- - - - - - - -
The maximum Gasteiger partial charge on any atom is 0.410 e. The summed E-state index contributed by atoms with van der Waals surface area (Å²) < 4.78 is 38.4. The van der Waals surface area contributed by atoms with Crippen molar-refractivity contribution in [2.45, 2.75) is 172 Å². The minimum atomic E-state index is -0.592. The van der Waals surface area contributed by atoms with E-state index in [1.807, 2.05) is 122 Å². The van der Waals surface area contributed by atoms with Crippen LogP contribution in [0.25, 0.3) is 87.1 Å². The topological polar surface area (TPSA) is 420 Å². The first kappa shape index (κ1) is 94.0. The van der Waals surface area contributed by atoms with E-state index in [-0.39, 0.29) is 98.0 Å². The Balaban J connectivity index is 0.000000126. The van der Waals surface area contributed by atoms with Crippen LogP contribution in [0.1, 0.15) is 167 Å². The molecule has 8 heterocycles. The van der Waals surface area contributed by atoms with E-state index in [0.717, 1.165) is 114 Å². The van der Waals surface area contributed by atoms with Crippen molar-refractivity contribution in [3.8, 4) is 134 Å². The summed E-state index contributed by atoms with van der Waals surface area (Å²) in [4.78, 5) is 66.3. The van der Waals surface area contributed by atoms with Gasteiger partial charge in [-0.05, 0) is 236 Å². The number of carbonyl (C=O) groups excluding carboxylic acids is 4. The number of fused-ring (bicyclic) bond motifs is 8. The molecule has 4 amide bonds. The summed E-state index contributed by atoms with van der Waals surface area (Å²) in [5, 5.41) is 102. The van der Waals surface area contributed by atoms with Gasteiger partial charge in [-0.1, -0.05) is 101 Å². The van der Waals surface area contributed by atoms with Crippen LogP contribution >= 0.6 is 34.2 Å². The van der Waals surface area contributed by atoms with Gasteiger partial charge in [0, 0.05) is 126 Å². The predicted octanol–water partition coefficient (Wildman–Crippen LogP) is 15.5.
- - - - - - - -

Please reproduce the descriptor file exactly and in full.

The maximum Gasteiger partial charge on any atom is 0.410 e. The summed E-state index contributed by atoms with van der Waals surface area (Å²) < 4.78 is 38.4. The van der Waals surface area contributed by atoms with Crippen molar-refractivity contribution in [2.45, 2.75) is 172 Å². The minimum atomic E-state index is -0.592. The van der Waals surface area contributed by atoms with E-state index in [1.807, 2.05) is 122 Å². The van der Waals surface area contributed by atoms with Crippen LogP contribution in [0.25, 0.3) is 87.1 Å². The topological polar surface area (TPSA) is 420 Å². The first kappa shape index (κ1) is 94.0. The van der Waals surface area contributed by atoms with E-state index in [-0.39, 0.29) is 98.0 Å². The Balaban J connectivity index is 0.000000126. The van der Waals surface area contributed by atoms with Crippen LogP contribution in [0.1, 0.15) is 167 Å². The molecule has 8 heterocycles. The van der Waals surface area contributed by atoms with E-state index in [0.717, 1.165) is 114 Å². The van der Waals surface area contributed by atoms with Crippen molar-refractivity contribution in [3.8, 4) is 134 Å². The summed E-state index contributed by atoms with van der Waals surface area (Å²) in [4.78, 5) is 66.3. The van der Waals surface area contributed by atoms with Gasteiger partial charge in [-0.05, 0) is 236 Å². The number of carbonyl (C=O) groups excluding carboxylic acids is 4. The number of fused-ring (bicyclic) bond motifs is 8. The molecule has 4 amide bonds. The summed E-state index contributed by atoms with van der Waals surface area (Å²) in [5, 5.41) is 102. The van der Waals surface area contributed by atoms with Gasteiger partial charge in [-0.1, -0.05) is 101 Å². The van der Waals surface area contributed by atoms with Crippen LogP contribution >= 0.6 is 34.2 Å². The van der Waals surface area contributed by atoms with Gasteiger partial charge in [0, 0.05) is 126 Å². The predicted octanol–water partition coefficient (Wildman–Crippen LogP) is 15.5.